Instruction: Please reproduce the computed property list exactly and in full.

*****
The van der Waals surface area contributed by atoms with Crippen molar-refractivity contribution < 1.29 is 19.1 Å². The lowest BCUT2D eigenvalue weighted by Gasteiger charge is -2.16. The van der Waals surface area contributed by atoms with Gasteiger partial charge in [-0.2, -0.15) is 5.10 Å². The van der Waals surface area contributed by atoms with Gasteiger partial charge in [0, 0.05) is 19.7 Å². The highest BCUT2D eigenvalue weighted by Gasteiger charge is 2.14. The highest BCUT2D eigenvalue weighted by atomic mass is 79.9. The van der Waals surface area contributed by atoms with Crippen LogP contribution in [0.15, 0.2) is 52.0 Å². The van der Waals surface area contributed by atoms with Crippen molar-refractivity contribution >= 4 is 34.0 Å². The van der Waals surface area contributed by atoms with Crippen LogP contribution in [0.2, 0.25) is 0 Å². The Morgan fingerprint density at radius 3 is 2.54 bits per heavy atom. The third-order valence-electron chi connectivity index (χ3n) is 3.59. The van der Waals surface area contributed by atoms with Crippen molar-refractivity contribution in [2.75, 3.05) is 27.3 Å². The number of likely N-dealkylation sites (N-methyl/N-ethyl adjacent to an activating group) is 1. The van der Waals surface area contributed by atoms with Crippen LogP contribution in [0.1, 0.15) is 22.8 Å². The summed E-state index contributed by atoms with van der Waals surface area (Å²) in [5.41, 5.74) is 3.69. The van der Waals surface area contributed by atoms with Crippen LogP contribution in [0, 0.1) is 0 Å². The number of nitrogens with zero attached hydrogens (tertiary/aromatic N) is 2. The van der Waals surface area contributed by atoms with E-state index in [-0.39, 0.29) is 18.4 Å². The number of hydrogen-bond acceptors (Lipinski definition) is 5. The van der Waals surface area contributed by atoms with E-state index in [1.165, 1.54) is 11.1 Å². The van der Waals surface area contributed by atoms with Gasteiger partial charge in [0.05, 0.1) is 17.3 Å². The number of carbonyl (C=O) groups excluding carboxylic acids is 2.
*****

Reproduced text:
The van der Waals surface area contributed by atoms with Crippen molar-refractivity contribution < 1.29 is 19.1 Å². The lowest BCUT2D eigenvalue weighted by Gasteiger charge is -2.16. The van der Waals surface area contributed by atoms with Gasteiger partial charge in [-0.2, -0.15) is 5.10 Å². The van der Waals surface area contributed by atoms with Gasteiger partial charge in [0, 0.05) is 19.7 Å². The highest BCUT2D eigenvalue weighted by Gasteiger charge is 2.14. The highest BCUT2D eigenvalue weighted by atomic mass is 79.9. The van der Waals surface area contributed by atoms with Crippen LogP contribution in [0.15, 0.2) is 52.0 Å². The van der Waals surface area contributed by atoms with Crippen molar-refractivity contribution >= 4 is 34.0 Å². The van der Waals surface area contributed by atoms with Crippen LogP contribution in [0.2, 0.25) is 0 Å². The Morgan fingerprint density at radius 3 is 2.54 bits per heavy atom. The third-order valence-electron chi connectivity index (χ3n) is 3.59. The van der Waals surface area contributed by atoms with Crippen molar-refractivity contribution in [2.75, 3.05) is 27.3 Å². The number of likely N-dealkylation sites (N-methyl/N-ethyl adjacent to an activating group) is 1. The van der Waals surface area contributed by atoms with Crippen LogP contribution in [0.1, 0.15) is 22.8 Å². The summed E-state index contributed by atoms with van der Waals surface area (Å²) in [5.41, 5.74) is 3.69. The van der Waals surface area contributed by atoms with Crippen LogP contribution in [0, 0.1) is 0 Å². The number of nitrogens with zero attached hydrogens (tertiary/aromatic N) is 2. The van der Waals surface area contributed by atoms with E-state index in [-0.39, 0.29) is 18.4 Å². The number of hydrogen-bond acceptors (Lipinski definition) is 5. The van der Waals surface area contributed by atoms with E-state index in [1.165, 1.54) is 11.1 Å². The van der Waals surface area contributed by atoms with Gasteiger partial charge in [0.05, 0.1) is 17.3 Å². The number of carbonyl (C=O) groups excluding carboxylic acids is 2.